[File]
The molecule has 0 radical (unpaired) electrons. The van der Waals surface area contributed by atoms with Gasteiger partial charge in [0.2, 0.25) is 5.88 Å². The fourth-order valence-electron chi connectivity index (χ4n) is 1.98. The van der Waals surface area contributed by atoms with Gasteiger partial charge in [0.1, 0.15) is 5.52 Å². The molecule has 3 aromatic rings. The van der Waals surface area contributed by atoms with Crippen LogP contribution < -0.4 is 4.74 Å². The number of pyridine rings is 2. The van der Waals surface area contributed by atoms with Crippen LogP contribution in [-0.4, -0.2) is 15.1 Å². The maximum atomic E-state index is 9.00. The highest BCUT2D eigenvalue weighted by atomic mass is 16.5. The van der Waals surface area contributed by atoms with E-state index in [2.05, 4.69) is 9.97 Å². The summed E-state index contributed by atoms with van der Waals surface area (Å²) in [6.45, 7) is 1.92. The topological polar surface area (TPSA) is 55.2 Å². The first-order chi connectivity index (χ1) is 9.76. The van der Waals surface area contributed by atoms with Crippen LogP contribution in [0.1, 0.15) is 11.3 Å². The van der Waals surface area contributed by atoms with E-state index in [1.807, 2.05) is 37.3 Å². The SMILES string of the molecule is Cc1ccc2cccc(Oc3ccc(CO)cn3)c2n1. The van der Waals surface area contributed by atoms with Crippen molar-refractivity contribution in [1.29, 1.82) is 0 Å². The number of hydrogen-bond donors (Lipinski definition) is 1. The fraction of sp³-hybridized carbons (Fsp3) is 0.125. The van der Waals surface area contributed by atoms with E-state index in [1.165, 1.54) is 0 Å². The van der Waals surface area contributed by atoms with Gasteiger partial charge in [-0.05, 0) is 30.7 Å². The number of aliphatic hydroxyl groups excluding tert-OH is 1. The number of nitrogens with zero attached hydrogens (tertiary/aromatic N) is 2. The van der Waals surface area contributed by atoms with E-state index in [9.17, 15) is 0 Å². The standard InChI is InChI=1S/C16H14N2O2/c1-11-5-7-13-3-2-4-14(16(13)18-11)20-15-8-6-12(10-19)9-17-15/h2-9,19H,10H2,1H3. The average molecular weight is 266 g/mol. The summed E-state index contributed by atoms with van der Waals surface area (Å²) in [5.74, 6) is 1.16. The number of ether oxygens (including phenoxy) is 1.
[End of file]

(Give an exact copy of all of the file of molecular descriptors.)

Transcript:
The molecule has 0 radical (unpaired) electrons. The van der Waals surface area contributed by atoms with Gasteiger partial charge in [0.2, 0.25) is 5.88 Å². The fourth-order valence-electron chi connectivity index (χ4n) is 1.98. The van der Waals surface area contributed by atoms with Gasteiger partial charge in [0.1, 0.15) is 5.52 Å². The molecule has 3 aromatic rings. The van der Waals surface area contributed by atoms with Crippen LogP contribution < -0.4 is 4.74 Å². The number of pyridine rings is 2. The van der Waals surface area contributed by atoms with Crippen LogP contribution in [-0.4, -0.2) is 15.1 Å². The maximum atomic E-state index is 9.00. The highest BCUT2D eigenvalue weighted by atomic mass is 16.5. The van der Waals surface area contributed by atoms with E-state index in [2.05, 4.69) is 9.97 Å². The summed E-state index contributed by atoms with van der Waals surface area (Å²) in [6.45, 7) is 1.92. The topological polar surface area (TPSA) is 55.2 Å². The first-order chi connectivity index (χ1) is 9.76. The van der Waals surface area contributed by atoms with Crippen LogP contribution in [0.1, 0.15) is 11.3 Å². The van der Waals surface area contributed by atoms with E-state index in [1.807, 2.05) is 37.3 Å². The SMILES string of the molecule is Cc1ccc2cccc(Oc3ccc(CO)cn3)c2n1. The van der Waals surface area contributed by atoms with Crippen molar-refractivity contribution in [1.29, 1.82) is 0 Å². The number of hydrogen-bond donors (Lipinski definition) is 1. The fraction of sp³-hybridized carbons (Fsp3) is 0.125. The van der Waals surface area contributed by atoms with E-state index in [1.165, 1.54) is 0 Å². The van der Waals surface area contributed by atoms with Gasteiger partial charge in [-0.05, 0) is 30.7 Å². The number of aliphatic hydroxyl groups excluding tert-OH is 1. The number of nitrogens with zero attached hydrogens (tertiary/aromatic N) is 2. The van der Waals surface area contributed by atoms with E-state index in [9.17, 15) is 0 Å². The standard InChI is InChI=1S/C16H14N2O2/c1-11-5-7-13-3-2-4-14(16(13)18-11)20-15-8-6-12(10-19)9-17-15/h2-9,19H,10H2,1H3. The average molecular weight is 266 g/mol. The summed E-state index contributed by atoms with van der Waals surface area (Å²) in [5.74, 6) is 1.16. The number of ether oxygens (including phenoxy) is 1.